1945: Maya Deren Wins Honorable Mention For Meshes Of The Afternoon
In 1945, Maya Deren was awarded an Honorable Mention for her first film, Meshes of the Afternoon (1943), by the Amateur Cinema League. This film, co-directed with her husband Alexander Hammid, would go on to become one of the most influential avant-garde films of the 20th Century. You can learn where to watch it here.
According to the Amateur Cinema Database, the League was formed in New York City on July 28, 1926 and began awarding their “Ten Best” list in 1930. The staff of the League’s monthly publication, Movie Makers, would select their ten best films, then also award a number of Honorable Mentions in the pages of their magazine. The list was not typically considered a competition, but was an informal selection of films that the magazine staff wanted to highlight and recognize.
The Ten Best list of 1945 was published in the December issue of Movie Makers. Six months earlier, in the June issue, Deren contributed an article titled “Efficient or Effective?” in which she describes the filmmaking choices she and Hammid made for Meshes of the Afternoon in order to tell the most effective story visually. (In the article, Deren refers to her husband by his birth name “Alexander Hackenschmied.”)
While Deren is most remembered for her groundbreaking filmmaking style, she was also an extremely aggressive self-promoter and film theorist, bringing attention to her work through efforts such as writing for Movie Makers. In the same issue as “Efficient or Effective?”, Movie Makers published a short “Close up” of Deren, writing:
Maya Deren … is a gal who, we sincerely believe, will bear watching. And, with your kind approval, we propose to continue doing same. Not too many weeks ago she ‘phoned us out of the blue to ask if we would be interested in seeing a couple of “experimental pictures.” We said sure — and hoped for the best.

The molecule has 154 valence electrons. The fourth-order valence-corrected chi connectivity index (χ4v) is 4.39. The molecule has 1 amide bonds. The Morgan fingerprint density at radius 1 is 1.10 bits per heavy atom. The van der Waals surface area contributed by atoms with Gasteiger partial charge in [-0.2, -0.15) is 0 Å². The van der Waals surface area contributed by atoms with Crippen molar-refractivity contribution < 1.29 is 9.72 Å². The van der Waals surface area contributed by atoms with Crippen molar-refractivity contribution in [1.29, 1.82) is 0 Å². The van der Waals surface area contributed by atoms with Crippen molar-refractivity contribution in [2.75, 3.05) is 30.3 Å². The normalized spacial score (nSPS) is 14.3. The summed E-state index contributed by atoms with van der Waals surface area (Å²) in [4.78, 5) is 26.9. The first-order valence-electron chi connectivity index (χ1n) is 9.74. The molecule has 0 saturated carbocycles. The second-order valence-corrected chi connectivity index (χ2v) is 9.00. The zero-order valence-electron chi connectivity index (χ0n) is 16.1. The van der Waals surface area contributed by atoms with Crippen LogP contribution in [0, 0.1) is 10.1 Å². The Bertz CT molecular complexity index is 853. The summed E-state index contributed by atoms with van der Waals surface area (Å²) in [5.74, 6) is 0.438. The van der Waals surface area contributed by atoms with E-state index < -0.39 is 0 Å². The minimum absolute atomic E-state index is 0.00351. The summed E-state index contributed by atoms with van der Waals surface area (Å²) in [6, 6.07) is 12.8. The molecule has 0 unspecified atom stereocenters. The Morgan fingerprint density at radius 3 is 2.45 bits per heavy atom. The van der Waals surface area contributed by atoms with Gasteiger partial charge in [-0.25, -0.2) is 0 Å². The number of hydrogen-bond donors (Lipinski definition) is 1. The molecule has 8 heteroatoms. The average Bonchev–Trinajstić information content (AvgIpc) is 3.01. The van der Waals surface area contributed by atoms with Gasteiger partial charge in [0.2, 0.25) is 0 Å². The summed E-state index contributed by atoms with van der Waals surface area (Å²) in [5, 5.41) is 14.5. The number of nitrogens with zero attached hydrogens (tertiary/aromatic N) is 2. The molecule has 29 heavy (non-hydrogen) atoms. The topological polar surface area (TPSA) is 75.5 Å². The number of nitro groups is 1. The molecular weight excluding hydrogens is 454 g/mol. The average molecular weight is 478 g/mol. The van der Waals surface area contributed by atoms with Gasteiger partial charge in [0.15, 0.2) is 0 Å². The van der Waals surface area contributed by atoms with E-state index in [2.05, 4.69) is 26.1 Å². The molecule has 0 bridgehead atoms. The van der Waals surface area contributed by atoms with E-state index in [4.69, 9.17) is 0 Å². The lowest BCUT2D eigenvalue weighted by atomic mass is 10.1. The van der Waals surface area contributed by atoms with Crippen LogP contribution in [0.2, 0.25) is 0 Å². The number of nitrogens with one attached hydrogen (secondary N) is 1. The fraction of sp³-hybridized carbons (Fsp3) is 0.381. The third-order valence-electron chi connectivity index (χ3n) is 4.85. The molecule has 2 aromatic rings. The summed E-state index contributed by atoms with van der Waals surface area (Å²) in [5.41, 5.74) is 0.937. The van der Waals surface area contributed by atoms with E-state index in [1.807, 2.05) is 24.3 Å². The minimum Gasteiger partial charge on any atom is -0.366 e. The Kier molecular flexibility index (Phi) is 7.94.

Well, we have now seen Meshes of the Afternoon and At Land twice each. We still haven’t too clear an idea of what, exactly, either one is about — but they excite us tremendously. Miss Deren says this is all right and not to worry. “We (my husband and I) have been primarily concerned with the use of cinematic technique to create the feelings which a human being experiences about an incident, rather than simply to record the incident.”
How Miss Deren creates these feelings she explains in her article. There is nothing esoteric or long haired about her technique, and it definitely does not depend on “gadgets” or the possession of the latest model Super-Cine. The ideas she suggests can be put into effect by any one! And on any subject — babies, birthdays or a trip to the beach. In a word, they are definitely hot stuff, and we recommend them to you.
Here is the list of all the winners of the 1945 Ten Best from the December 1945 issue of Movie Makers:
The Hiram Percy Maxim Memorial Award
While the Earth Remaineth, dir. Frank E. Gunnell
Ten Best — General Class
Arts and Crafts in Mexico, dir. Ralph E. Gray
Honey Harvest, dir. William W. Vincent, Jr.
Land Snakes Alive!, dir. Leo J. Heffernan
Lassie Stays Home, dir. Raymond J. Berger
Return From Fire, dir. Dr. Lynwood Heaver
The Alpine Vixen, dir. Anchor O. Jensen
The Inside Story, dir. Dan Billman, Jr.
While the Earth Remaineth, dir. Ralph E. Gunnell
Worth Scouting For, dir. Al Morton
Ten Best — Special Class
Navajo Rug Weaving, dir. E. Tad Nichols
Honorable Mention — General Class
Backyard Zoo, dir. Francis M. Spoonogle
Butterflies, dir. Robert S. Walker
Cystometrography, dir. Dr. A.I. Willinsky
Garden Truck, dir. Albert D. Furnans
Interlude in Sunlight, dir. Martin E. Drayson
Nantucket Turnabout, dir. Richard Elms
Ossining in Wartime, dir. Robert F. Gowen
Outside the Big Top, dir. Guy Nelli
Southern Exposures, dir. Ernest Kremer
Squeaky, dir. Walter Bergmann
The Big Adventure, dir. Henry E. Hird
This’ll Kill You!, dir. Lon Wadman
Victory Celebration, dir. F. Clark Tufaro
Windjammer, dir. Sidney Moritz